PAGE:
Christmas weekend. Two families, two generations, ranging in age from 30 to 72, sitting around a fireplace in Wilton, Conn., trying to find a common bond while sipping drinks and munching on Jarlsburg cheese. Politics, careers, the weather and finally books.

Someone mentions "The Last Convertible," Anton Myrer's best-selling novel of a few seasons back, later turned into a made-for-television movie. Murmurs of delight over a shared experience: "Wonderful . . . I'd read it again . . . That was our generation . . . The characters were so real."

Many of the people in that suburban Connecticut living room will be tempted by Myrer's latest offering, "A Green Desire," either in $14.95 hardcover or in the paperback edition that will undoubtedly follow. Small wonder since "The Last Convertible" was the ideal sort of popular fiction -- a nostalgic remembrance of the war-torn Harvard Class of '44, vividly recreating an era without grappling with too many unpleasant truths.

This kind of bankable commercial reputation sells books. Unfortunately, "A Green Desire" is a mediocre and predictable historical novel with none of the freshness of detail, none of nuance of character, none of the elegiac sense of time and place that distinguished "The Last Convertible."

There may be a simple explanation for Myrer's fall from grace. He was himself a member of the Harvard Class of '44 and wrote his last novel out of the passions of personal experience. "A Green Desire" is set a generation earlier, and we are treated to a pop-historical account of the Roaring Twenties and the Great Depression.

"A Green Desire" is the tale of two brothers, Tipton and Chapin Ames, the offspring of an impoverished branch of a fine old Boston family. As teen-agers both brothers are given a chance to move to Beacon Hill under the custody of their very upper crust Aunt Serena. Chapin, who, of course, turns out to be a rotter, jumps at the chance. Tip, who personifies all the virtues of the hero of a Frank Capra movie, stalwartly decides to stay home with dear old Mom.

After Harvard, Chapin becomes a World War I flying ace, moves to New York, marries into a leading brokerage firm and before the Coolidge administration is over owns a "thirty-room estate out in Glen Cove, a thirty-eight foot sloop with teakwood decking . . . a Rolls Silver Ghost and a Packard Boattail Speedster."

Early on, Tip, who has the same genes but none of his brother's social advantages, takes to the road as a drummer, a traveling salesman hawking correspondence school courses. He's an instant success and soon is rewarded with his own sales force and the nickname "Schoolboy." Tip's feats of salesmanship give the novel an intermittent interest, but Myrer would have done better if he had reread Sinclair Lewis before trying to paint the commercial realities of the early '20s.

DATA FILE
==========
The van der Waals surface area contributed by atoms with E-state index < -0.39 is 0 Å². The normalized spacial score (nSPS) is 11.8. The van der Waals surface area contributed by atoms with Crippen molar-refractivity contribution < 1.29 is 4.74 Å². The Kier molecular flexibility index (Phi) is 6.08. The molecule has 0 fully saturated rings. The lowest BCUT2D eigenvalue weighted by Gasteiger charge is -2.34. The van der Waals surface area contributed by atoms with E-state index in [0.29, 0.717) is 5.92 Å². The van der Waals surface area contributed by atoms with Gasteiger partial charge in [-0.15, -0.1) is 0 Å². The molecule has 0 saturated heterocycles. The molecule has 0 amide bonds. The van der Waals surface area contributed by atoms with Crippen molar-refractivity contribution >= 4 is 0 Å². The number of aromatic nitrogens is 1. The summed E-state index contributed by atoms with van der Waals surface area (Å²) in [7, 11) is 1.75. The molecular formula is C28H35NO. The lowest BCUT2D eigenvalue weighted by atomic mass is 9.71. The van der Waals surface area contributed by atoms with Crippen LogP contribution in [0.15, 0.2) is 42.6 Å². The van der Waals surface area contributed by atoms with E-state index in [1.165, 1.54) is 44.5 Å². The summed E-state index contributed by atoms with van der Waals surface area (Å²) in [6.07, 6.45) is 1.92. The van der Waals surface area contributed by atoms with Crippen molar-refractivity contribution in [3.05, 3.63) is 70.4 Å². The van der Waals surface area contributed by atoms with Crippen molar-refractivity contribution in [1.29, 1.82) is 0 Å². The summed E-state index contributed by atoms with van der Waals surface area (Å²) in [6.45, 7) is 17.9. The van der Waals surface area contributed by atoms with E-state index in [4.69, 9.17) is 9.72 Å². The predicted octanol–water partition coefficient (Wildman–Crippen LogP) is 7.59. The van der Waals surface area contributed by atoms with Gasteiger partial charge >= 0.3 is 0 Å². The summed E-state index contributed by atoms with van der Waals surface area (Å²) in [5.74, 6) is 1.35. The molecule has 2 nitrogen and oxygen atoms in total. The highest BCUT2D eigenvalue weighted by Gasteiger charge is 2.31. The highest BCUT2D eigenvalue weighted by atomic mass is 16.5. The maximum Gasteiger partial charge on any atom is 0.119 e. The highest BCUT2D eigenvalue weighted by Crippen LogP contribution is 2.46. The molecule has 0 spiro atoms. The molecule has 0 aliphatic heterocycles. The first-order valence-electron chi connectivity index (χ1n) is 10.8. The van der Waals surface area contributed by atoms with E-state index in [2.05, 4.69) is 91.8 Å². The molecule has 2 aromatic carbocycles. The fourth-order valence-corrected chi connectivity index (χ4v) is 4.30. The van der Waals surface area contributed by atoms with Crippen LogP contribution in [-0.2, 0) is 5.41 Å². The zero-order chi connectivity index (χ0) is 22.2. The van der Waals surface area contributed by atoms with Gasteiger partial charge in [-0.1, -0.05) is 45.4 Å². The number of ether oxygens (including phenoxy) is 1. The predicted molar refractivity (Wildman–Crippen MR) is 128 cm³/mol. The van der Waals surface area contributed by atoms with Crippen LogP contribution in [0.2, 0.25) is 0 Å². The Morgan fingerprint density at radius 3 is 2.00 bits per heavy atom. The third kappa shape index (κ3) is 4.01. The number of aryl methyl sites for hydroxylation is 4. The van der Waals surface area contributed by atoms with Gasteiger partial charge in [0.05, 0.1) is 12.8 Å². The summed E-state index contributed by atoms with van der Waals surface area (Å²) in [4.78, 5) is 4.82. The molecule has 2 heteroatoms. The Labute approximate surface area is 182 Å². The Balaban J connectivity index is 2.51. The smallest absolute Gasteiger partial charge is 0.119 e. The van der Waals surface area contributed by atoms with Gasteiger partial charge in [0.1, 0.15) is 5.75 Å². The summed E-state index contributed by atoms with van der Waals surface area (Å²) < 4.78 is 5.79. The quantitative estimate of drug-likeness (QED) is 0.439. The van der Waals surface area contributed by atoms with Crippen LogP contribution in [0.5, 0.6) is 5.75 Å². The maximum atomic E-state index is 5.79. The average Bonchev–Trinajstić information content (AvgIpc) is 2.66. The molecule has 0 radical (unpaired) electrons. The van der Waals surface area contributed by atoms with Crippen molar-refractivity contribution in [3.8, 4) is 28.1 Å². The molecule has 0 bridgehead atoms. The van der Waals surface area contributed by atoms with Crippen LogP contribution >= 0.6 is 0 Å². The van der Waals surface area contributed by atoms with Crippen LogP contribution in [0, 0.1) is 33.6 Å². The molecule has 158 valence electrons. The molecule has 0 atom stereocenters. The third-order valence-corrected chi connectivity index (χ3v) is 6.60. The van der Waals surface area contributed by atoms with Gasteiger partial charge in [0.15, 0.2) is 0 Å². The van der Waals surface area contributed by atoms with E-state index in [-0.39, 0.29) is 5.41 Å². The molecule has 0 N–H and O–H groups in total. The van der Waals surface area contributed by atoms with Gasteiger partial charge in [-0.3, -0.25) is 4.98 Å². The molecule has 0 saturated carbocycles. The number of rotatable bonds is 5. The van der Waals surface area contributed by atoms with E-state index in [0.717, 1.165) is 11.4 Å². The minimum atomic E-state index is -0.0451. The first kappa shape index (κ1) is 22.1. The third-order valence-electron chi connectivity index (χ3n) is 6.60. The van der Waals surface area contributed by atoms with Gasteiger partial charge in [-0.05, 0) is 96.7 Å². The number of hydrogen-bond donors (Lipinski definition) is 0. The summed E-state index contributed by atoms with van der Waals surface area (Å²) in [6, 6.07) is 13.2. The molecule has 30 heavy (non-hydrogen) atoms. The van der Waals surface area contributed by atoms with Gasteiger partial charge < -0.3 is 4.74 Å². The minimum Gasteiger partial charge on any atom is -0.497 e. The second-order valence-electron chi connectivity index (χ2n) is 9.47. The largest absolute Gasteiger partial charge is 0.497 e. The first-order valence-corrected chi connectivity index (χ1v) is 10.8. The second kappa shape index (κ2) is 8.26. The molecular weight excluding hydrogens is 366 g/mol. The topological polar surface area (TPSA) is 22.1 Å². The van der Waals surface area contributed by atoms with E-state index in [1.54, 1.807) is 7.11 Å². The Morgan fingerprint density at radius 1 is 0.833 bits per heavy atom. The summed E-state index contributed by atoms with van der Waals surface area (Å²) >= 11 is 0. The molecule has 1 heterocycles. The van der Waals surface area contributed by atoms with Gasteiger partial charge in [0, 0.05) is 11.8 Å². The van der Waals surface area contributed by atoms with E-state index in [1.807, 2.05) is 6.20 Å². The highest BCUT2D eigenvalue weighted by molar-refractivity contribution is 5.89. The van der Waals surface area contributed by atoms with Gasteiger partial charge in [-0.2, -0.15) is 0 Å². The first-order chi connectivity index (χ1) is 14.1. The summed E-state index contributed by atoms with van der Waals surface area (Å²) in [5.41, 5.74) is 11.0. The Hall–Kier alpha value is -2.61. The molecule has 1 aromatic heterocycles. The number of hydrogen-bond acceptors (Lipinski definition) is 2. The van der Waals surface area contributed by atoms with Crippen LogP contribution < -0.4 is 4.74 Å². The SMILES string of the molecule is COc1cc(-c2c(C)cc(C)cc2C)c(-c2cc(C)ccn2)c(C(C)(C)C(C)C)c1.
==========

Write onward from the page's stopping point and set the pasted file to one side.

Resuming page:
This being formula fiction both brothers, of course, fall in love with the same woman, Jophy Gaspa, the product of a long line of upstanding Portuguese fisherman on Cape Cod. Jophy is a beautiful, vibrant, exciting woman and in case we have any doubts, the author repeatedly tells us that "she could never resist, the impulsive, the unconventional. It was as if, swept on by the act itself, she needed to explore all the perimeters of the possible."

Almost seduced by the nefarious Chapin, discovering in just a nick of time that he was merely "toying with her, using her" in "some kind of dirty, empty game," Jophy marries Tip on the rebound. But one knows that the marriage will be troubled, especially after Tip moves to New York and begins working for his brother hawking investment trusts in the go-go days before the stock market crash. Chapin, despite his worldly success, continues to long for Jophy's "wild grace, her quicksilver vitality."

Bad historical novels seem compelled to serve up a steady diet of political and social cliche's. In the opening chapter of "A Green Desire," Aunt Serena announces, "It's 1911, Lottie. One ought to keep abreast of the times." Later we discover it's 1919 when Chapin's future wife intones, "Just wait till the Suffrage Amendment is passed. Then you'll see some changes." By the time we get to 1936, Chapin himself foresees the whole sweep of human history: "War's coming . . . Reoccupation of the Rhineland was the opening gun . . . Europe's at war right now -- they just don't know it."

Occasionally, Myrer stumbles over his historical details. He tries to capture the social chitchat of 1923 with characters expressing relief that Silent Cal Coolidge is now "in the oval office." There's only one small problem: the phrase "oval office" wasn't used until the 1930s.

But the real flaw of a novel like "A Green Desire" is the shallowness of its world view. Characters don't have personalities, they merely reflect their generation and their social class. Chapin is cold, unfeeling and manipulative because he was reared on Beacon Hill. Tip is faithful, loyal, honest because he has stayed in the commercial hotels of a growing America. Jophy is impetuous and sensual because her ancestors came from Portugal.

Toward the end of the novel, Tip and Jophy are entertaining their son Joey, a student at Harvard, and his date with tales of the life during Prohibition: "This set the kids off -- they'd been reading Scott Fitzgerald and they wanted to hear all about the wild Twenties, bathtub gin and Harlem and madcap frolics on the lawns of lush Long Island estates."

We, too, have read Scott Fitzgerald and long ago absorbed the obvious stories about the wild Twenties, bathtub gin and Harlem. That's why we demand a little more subtlety and insight from popular historical novels by authors who should know better.